OL: A critical spot on the team which the Broncos failed to inject the right talent into is the offensive line. The Seahawks tore Denver's line apart, yet Elway didn't address the need. Ryan Clady will assume his spot at left tackle after going down early in 2013 with a season ending injury, but that’s where the good news ends.
A cap casualty, starting left guard Zane Beadles departed for Jacksonville to get a contract he deserved. Not a huge loss, but still a starter gone. After getting abused in the Super Bowl by more athletic players, Orlando Franklin has been moved to the left guard spot. He played there in college and doesn't seem to be a liability there, but the right tackle is still a major question mark. The competition there is Chris Clark and Winston Justice, two uninspiring players. Clark is a good swing tackle as a backup and played admirably last season, but he's not the guy I would want protecting Peyton Manning from some elite DE's. Louis Vasquez is a world-class guard on the right side, but guards aren't nearly as important in the passing game, which is where the Broncos excel. Guards usually deal with the gap fillers, whereas the tackles are often left on an island and their athleticism is put to the test. Center will be a competition between Manny Ramirez and veteran addition Will Montgomery.
While Clady will make the Broncos' line better than last year, it remains to be seen how the rest of the line will mesh and keep the quarterback safe. The Broncos drafted a tackle Michael Schofield in the third round, but he is not expected to protect Manning quite yet. A veteran signing could still be coming, but the Broncos did not make enough effort to fix their largest problem in the Super Bowl. Their line is good enough to get them back into the playoffs, but still an injury away from being exposed.
RB: The Broncos' running backs are an interesting, though not intriguing bunch. Knowshon Moreno departed in free agency which leaves Montee Ball as the Denver bell cow. People here believe in him, but most NFL offenses don't rely on one featured back these days. Last year, Moreno saw 58% of the offense's snaps. Although Ball has a little more grit and less receiving skills than Moreno, he will be the feature back and play a similar amount. The backups are a bit weaker this year, so maybe he sees 70%. Still, who gets that last 30%?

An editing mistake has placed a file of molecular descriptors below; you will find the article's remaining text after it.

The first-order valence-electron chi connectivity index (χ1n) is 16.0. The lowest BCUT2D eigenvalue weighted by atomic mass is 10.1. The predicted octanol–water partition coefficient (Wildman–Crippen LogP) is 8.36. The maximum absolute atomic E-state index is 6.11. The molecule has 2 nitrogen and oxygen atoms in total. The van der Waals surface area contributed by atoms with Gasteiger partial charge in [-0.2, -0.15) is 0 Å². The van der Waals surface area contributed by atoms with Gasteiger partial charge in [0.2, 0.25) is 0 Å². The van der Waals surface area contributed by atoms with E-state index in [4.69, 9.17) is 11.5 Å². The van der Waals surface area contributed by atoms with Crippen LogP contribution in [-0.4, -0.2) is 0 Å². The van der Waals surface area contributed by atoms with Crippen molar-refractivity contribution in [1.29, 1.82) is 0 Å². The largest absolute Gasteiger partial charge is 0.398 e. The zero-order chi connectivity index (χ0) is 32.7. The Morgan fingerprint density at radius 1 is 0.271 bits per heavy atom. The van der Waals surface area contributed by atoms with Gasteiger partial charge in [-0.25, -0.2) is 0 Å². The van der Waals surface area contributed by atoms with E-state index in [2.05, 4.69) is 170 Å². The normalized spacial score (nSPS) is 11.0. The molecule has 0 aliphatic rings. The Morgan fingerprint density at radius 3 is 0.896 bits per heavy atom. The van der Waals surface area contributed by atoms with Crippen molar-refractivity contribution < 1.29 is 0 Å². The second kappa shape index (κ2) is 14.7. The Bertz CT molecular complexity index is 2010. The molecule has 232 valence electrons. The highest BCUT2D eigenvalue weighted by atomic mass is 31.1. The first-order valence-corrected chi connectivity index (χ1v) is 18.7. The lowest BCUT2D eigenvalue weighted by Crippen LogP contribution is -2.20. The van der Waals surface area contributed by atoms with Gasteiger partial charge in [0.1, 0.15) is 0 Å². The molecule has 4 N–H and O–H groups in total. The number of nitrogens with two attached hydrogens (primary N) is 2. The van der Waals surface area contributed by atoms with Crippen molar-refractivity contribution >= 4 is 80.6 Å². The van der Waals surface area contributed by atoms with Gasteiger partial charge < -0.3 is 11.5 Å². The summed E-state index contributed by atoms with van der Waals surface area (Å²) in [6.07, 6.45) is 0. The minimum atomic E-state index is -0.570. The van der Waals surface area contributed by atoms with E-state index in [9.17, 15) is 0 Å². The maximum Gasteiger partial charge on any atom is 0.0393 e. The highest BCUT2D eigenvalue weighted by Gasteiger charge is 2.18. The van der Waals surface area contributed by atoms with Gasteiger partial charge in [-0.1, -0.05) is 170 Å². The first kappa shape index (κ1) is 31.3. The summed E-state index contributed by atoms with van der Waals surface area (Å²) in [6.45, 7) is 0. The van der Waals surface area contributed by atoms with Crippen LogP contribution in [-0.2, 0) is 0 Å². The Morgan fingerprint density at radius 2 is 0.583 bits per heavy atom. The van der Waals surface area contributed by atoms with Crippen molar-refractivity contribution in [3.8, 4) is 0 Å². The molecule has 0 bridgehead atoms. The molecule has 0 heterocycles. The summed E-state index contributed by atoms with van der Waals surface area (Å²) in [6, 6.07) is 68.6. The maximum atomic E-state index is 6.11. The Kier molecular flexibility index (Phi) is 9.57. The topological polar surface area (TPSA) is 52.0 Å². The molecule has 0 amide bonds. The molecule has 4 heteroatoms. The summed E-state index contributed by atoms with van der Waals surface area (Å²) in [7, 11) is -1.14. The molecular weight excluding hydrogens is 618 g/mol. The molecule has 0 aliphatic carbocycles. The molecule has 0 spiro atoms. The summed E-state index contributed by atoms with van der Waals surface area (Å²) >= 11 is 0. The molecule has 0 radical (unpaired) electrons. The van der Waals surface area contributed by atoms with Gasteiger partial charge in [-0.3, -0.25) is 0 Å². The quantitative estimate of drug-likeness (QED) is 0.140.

Ronnie Hillman has been an absolute failure in Denver and fails to impress even on the carries he doesn't fumble away. C.J. Anderson looked above average in preseason last year and even suited up over Hillman down the stretch of the 2013 season, yet his pass blocking skills are questionable and he had a knee injury last year. CSU standout Kapri Bibbs was brought in after going undrafted, as were Juwan Thompson from Duke and Brennan Clay from Oklahoma. The running back position has indeed fallen out of favor in the NFL recently, but the lack of experience the Broncos have assembled here is concerning.
Yes, Manning is on the team and the Broncos don't need a superstar for him to hand off to, but he does need protection. What Moreno brought last year was knowledge and versatility. He could block when Manning wanted him to, but also could slip out and act as a pretty decent receiving threat when the linebackers were racing after Julius Thomas. Maybe Montee Ball can do all that, but the Broncos don't have another Ball behind him to take the load off like they did last season. Denver could stand to pick up a cheap, veteran RB who has a track record in the NFL.
Look Ahead: The offense’s starting lineup dazzles just as much as last season, but inexperience within the depth chart raises some cause for concern. With Manning at the helm, everything should remain in top shape in Denver if the injury bug can stay away. While historic offenses have consistently shown regression their next season, don’t expect much of a letdown with this unit.